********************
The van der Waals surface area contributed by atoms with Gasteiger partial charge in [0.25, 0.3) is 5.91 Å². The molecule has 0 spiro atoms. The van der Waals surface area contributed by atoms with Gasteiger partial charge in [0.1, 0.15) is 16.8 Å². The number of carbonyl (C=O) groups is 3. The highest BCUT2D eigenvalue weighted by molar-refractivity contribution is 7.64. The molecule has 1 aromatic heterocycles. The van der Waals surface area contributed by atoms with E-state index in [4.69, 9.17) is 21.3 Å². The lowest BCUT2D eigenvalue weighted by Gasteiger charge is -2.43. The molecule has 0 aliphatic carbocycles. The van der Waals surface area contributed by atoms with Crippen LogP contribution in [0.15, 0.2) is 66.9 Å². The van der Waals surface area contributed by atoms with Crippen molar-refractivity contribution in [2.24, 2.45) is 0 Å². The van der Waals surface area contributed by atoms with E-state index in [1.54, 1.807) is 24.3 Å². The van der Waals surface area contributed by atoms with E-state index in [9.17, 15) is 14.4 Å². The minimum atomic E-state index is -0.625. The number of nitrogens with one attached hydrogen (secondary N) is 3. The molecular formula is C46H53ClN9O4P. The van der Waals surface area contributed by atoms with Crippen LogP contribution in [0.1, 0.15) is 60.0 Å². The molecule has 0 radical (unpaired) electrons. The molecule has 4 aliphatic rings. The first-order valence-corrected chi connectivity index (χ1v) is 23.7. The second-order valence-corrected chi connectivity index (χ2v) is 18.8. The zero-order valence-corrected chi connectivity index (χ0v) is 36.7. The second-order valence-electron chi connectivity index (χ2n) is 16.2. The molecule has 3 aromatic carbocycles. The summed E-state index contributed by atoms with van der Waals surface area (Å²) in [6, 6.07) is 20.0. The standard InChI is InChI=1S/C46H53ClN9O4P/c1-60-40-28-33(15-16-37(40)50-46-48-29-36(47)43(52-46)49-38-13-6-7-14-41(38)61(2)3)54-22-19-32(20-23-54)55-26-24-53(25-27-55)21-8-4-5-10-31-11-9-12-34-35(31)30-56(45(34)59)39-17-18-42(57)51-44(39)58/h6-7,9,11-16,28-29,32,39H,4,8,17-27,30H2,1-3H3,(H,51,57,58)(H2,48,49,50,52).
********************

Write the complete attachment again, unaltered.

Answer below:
The van der Waals surface area contributed by atoms with Gasteiger partial charge in [0.25, 0.3) is 5.91 Å². The molecule has 0 spiro atoms. The van der Waals surface area contributed by atoms with Gasteiger partial charge in [0.1, 0.15) is 16.8 Å². The number of carbonyl (C=O) groups is 3. The highest BCUT2D eigenvalue weighted by molar-refractivity contribution is 7.64. The molecule has 1 aromatic heterocycles. The van der Waals surface area contributed by atoms with E-state index in [4.69, 9.17) is 21.3 Å². The lowest BCUT2D eigenvalue weighted by Gasteiger charge is -2.43. The molecule has 0 aliphatic carbocycles. The van der Waals surface area contributed by atoms with Crippen LogP contribution in [0.15, 0.2) is 66.9 Å². The van der Waals surface area contributed by atoms with Crippen molar-refractivity contribution in [2.24, 2.45) is 0 Å². The van der Waals surface area contributed by atoms with E-state index in [1.54, 1.807) is 24.3 Å². The van der Waals surface area contributed by atoms with E-state index in [9.17, 15) is 14.4 Å². The minimum atomic E-state index is -0.625. The number of nitrogens with one attached hydrogen (secondary N) is 3. The molecular formula is C46H53ClN9O4P. The van der Waals surface area contributed by atoms with Crippen LogP contribution in [0.1, 0.15) is 60.0 Å². The molecule has 0 radical (unpaired) electrons. The molecule has 4 aliphatic rings. The first-order valence-corrected chi connectivity index (χ1v) is 23.7. The second-order valence-corrected chi connectivity index (χ2v) is 18.8. The zero-order valence-corrected chi connectivity index (χ0v) is 36.7. The second-order valence-electron chi connectivity index (χ2n) is 16.2. The molecule has 3 aromatic carbocycles. The summed E-state index contributed by atoms with van der Waals surface area (Å²) in [6, 6.07) is 20.0. The standard InChI is InChI=1S/C46H53ClN9O4P/c1-60-40-28-33(15-16-37(40)50-46-48-29-36(47)43(52-46)49-38-13-6-7-14-41(38)61(2)3)54-22-19-32(20-23-54)55-26-24-53(25-27-55)21-8-4-5-10-31-11-9-12-34-35(31)30-56(45(34)59)39-17-18-42(57)51-44(39)58/h6-7,9,11-16,28-29,32,39H,4,8,17-27,30H2,1-3H3,(H,51,57,58)(H2,48,49,50,52).